The Bible teaches that man is completely marked by sin in every aspect of his being. Sin permeates his thoughts, feelings and volition (i.e. will). The sin nature resides in every person and negatively influences his relationships with other people, and most of all with God. This means that men are completely unable to save themselves (Rom. 5:6-10; Eph. 2:1-3). However, from eternity past, God also decreed to provide salvation through the death of Christ (Rev. 13:8; cf. Eph. 1:3-6), and this provision was not based on any merit or worthiness in sinful men (Rom. 3:21-26; 4:1-5), but is founded solely on His love, grace, and mercy (John 3:16; Eph. 2:1-9; Tit. 3:5). Salvation is never what men do for God, but what God has done for men through the substitutionary atoning work of His Son. Jesus bore the penalty of their sin on the cross and God freely gives eternal life and imputes His righteousness to those who believe in Christ as their Savior (Isa. 53; John 3:16; 20:31; Rom. 3:21-26; 2 Cor. 5:21; Phil. 3:9; 1 Peter 3:18; 1 John 2:2). All of us are “justified as a gift by His grace through the redemption which is in Christ Jesus” (Rom. 3:24).
In its broadest significance, the doctrine of Salvation includes every divine undertaking for the believer from his deliverance out of the lost estate to his final presentation in glory conformed to the image of Christ. Since the divine objective is thus all-inclusive, the theme is divided naturally into three tenses: (a) the Christian was saved when he believed (Luke 7:50; Acts 16:30, 31; 1 Cor 1:18; 2 Cor 2:15; Eph 2:8 R.V.; 2 Tim 1:9). This past-tense aspect of it is the essential and unchanging fact of salvation. At the moment of believing, the saved one is completely delivered from his lost estate, cleansed, forgiven, justified, born of God, clothed in the merit of Christ, freed from all condemnation, and safe for evermore. (b) The believer is being saved from the dominion of sin (Rom 6:1–14; 8:2 ; 2 Cor 3:18; Gal 2:20; 4:19 ; Phil 1:19; 2:12 ). In this second tense of salvation the believer is being divinely preserved and sanctified. (c) The believer is yet to be saved from the presence of sin when presented faultless in glory (Rom 13:11; 1 Thess 5:8; Heb 1:14; 9:28 ; 1 Pet 1:3–5; 1 John 3:1–3). To this may be added other passages which, each in turn, present all three tenses or aspects of salvation—1 Corinthians 1:30; Philippians 1:6, Ephesians 5:25–27; 1 Thessalonians 1:9–10; Titus 2:11–13.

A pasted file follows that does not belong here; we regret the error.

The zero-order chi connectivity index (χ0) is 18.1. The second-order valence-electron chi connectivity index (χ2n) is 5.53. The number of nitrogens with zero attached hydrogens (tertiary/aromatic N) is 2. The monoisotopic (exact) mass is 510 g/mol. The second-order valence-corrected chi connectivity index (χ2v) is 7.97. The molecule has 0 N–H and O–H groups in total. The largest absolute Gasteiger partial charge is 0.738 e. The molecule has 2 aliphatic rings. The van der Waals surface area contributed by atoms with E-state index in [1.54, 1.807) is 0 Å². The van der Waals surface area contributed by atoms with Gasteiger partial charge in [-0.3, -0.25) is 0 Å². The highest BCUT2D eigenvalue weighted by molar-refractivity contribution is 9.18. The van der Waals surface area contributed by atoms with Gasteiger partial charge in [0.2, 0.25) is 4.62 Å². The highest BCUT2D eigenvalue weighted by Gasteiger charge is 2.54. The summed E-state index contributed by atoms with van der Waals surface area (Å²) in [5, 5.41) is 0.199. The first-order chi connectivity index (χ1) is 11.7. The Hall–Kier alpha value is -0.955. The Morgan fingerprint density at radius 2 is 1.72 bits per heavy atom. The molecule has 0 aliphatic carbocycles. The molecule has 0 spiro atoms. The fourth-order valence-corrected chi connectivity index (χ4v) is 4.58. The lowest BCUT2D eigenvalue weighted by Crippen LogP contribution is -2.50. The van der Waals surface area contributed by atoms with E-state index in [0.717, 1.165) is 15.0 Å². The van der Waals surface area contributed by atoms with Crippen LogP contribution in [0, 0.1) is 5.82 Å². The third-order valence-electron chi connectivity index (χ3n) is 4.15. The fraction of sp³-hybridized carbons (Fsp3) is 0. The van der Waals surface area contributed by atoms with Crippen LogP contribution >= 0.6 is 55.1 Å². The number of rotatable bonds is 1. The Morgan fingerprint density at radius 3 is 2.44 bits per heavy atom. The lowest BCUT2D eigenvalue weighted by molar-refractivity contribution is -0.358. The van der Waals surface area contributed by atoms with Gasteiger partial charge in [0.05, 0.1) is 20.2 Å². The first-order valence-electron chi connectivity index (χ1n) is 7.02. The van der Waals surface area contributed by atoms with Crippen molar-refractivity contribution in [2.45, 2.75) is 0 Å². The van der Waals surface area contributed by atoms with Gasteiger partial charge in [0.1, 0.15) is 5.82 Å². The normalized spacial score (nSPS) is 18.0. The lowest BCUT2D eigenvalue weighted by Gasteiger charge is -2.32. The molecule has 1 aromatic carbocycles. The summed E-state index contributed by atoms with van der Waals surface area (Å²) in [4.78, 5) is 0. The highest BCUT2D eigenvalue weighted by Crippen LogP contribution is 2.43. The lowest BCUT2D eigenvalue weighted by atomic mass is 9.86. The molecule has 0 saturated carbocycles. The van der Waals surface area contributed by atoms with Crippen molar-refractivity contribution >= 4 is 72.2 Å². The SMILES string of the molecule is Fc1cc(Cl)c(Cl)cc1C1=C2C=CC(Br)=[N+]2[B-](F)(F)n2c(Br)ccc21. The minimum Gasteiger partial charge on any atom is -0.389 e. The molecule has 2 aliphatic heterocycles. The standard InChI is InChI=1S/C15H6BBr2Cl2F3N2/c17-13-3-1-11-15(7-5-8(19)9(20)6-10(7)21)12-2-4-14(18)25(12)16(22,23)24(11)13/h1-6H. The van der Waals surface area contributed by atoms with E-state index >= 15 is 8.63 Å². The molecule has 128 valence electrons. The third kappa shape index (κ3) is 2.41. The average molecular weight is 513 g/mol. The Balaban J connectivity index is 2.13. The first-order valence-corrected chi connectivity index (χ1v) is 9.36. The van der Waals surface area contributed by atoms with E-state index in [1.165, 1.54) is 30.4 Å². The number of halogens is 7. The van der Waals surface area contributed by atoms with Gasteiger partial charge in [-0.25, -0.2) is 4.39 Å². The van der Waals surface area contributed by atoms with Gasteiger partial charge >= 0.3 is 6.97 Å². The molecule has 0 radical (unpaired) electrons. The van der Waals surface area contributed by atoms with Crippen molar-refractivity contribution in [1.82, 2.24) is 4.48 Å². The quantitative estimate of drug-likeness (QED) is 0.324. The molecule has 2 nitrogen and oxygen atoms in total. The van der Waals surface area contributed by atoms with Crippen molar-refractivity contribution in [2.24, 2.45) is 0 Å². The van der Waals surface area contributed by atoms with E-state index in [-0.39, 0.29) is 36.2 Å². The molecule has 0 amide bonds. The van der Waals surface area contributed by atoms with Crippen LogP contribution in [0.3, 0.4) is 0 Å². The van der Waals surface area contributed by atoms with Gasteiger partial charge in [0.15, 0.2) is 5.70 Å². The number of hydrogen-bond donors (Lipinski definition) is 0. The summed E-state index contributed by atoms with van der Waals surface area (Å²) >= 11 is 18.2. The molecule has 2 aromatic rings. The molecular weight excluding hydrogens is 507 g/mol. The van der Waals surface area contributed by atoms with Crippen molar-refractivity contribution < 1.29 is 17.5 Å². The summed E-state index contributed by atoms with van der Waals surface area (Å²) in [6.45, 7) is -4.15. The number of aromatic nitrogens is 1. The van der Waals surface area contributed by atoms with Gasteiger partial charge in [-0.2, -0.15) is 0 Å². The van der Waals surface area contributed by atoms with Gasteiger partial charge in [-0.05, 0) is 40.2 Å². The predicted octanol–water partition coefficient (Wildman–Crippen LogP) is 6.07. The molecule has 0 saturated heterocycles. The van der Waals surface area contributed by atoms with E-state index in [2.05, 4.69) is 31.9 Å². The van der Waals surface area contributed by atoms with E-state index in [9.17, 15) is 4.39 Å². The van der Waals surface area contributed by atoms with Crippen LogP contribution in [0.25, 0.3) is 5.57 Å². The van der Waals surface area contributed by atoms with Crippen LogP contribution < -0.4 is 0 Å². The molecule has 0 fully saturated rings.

All are saved by hearing God’s promises and believing Him to be true to His word, that He will provide forgiveness of sins, the imputation of righteousness, and the gift of eternal life to all who place their faith in Jesus as Savior (John 3:16; 6:28-29, 40; 20:31; Acts 16:30-31). “All that is required of any man is to accept what God has provided in Christ. If a man by faith accepts the offer of life, he is born again of the Holy Spirit. The Holy Spirit follows up the work begun in regeneration and perfects holiness in the believer.” From beginning to end, regeneration, sanctification and glorification are all the work of God for the benefit of men and women. People respond positively to the call and work of God in their lives, but even this is because God has moved their hearts to action (John 6:44, 65; Acts 13:48; 16:13-14).
Soteriology Audio Lesson Part 1
Soteriology Audio Lesson Part 2
Steven R. Cook, M. Div.
 Walter Bauer, A Greek-English Lexicon of the New Testament and Other Early Christian Literature, 3rd ed., rev. and ed. Fredrick William Danker (Chicago: University of Chicago Press, 2000), 985.
 Francis Brown, Samuel Rolles Driver and Charles Augustus Briggs, Enhanced Brown-Driver-Briggs Hebrew and English Lexicon, electronic ed. (Oak Harbor, WA: Logos Research Systems, 2000), 447.
 Charles Caldwell Ryrie, Basic Theology (Chicago, Ill.: Moody Press, 1999), 321.
 Lewis S. Chafer, “Soteriology” Bibliotheca Sacra, 109 (1945): 11-12.
 Here, the term imputation means that God credits or charges Adam’s original sin and its guilt to all his offspring.
 Lewis S. Chafer, “Soteriology” Bibliotheca Sacra, 109 (1945): 13.
 Henry Clarence Thiessen and Vernon D. Doerksen, Lectures in Systematic Theology (Grand Rapids, MI; Cambridge: William B. Eerdmans Publishing Company, 1979), 204.